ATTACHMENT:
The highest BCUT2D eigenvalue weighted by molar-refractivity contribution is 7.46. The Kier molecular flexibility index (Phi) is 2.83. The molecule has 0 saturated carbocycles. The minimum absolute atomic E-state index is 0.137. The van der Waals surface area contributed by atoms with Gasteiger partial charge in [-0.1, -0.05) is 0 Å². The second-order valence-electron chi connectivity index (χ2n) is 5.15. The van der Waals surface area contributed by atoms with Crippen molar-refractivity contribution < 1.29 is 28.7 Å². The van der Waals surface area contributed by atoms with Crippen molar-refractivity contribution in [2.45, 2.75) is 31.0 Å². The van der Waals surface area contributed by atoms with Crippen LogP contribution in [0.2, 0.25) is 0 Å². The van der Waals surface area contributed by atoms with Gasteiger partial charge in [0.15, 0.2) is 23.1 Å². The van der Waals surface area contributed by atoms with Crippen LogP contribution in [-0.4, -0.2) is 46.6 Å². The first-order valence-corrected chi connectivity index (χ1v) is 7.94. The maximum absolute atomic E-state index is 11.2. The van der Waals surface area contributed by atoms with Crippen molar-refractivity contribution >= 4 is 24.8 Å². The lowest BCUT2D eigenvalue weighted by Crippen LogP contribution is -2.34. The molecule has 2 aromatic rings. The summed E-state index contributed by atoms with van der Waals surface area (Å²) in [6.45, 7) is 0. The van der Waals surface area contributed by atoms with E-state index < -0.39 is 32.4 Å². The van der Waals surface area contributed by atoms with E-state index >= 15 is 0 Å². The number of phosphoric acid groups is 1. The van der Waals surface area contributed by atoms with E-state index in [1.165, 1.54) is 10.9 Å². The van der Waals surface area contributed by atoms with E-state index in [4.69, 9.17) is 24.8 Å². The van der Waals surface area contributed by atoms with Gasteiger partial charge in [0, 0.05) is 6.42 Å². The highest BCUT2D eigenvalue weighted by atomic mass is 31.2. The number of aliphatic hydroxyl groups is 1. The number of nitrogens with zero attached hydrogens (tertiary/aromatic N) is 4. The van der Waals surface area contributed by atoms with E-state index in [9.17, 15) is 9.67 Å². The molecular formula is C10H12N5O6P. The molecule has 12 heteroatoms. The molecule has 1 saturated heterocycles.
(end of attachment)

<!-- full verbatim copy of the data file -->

The highest BCUT2D eigenvalue weighted by molar-refractivity contribution is 7.46. The Kier molecular flexibility index (Phi) is 2.83. The molecule has 0 saturated carbocycles. The minimum absolute atomic E-state index is 0.137. The van der Waals surface area contributed by atoms with Gasteiger partial charge in [-0.1, -0.05) is 0 Å². The second-order valence-electron chi connectivity index (χ2n) is 5.15. The van der Waals surface area contributed by atoms with Crippen molar-refractivity contribution < 1.29 is 28.7 Å². The van der Waals surface area contributed by atoms with Crippen molar-refractivity contribution in [2.45, 2.75) is 31.0 Å². The van der Waals surface area contributed by atoms with Crippen LogP contribution in [0.2, 0.25) is 0 Å². The van der Waals surface area contributed by atoms with Gasteiger partial charge in [0.15, 0.2) is 23.1 Å². The van der Waals surface area contributed by atoms with Crippen LogP contribution in [-0.4, -0.2) is 46.6 Å². The first-order valence-corrected chi connectivity index (χ1v) is 7.94. The maximum absolute atomic E-state index is 11.2. The van der Waals surface area contributed by atoms with Crippen molar-refractivity contribution >= 4 is 24.8 Å². The lowest BCUT2D eigenvalue weighted by Crippen LogP contribution is -2.34. The molecule has 2 aromatic rings. The summed E-state index contributed by atoms with van der Waals surface area (Å²) in [6.45, 7) is 0. The van der Waals surface area contributed by atoms with E-state index < -0.39 is 32.4 Å². The van der Waals surface area contributed by atoms with E-state index >= 15 is 0 Å². The number of phosphoric acid groups is 1. The van der Waals surface area contributed by atoms with E-state index in [1.165, 1.54) is 10.9 Å². The van der Waals surface area contributed by atoms with E-state index in [4.69, 9.17) is 24.8 Å². The van der Waals surface area contributed by atoms with Gasteiger partial charge in [0, 0.05) is 6.42 Å². The highest BCUT2D eigenvalue weighted by atomic mass is 31.2. The number of aliphatic hydroxyl groups is 1. The number of nitrogens with zero attached hydrogens (tertiary/aromatic N) is 4. The van der Waals surface area contributed by atoms with E-state index in [9.17, 15) is 9.67 Å². The molecular formula is C10H12N5O6P. The molecule has 12 heteroatoms. The molecule has 1 saturated heterocycles.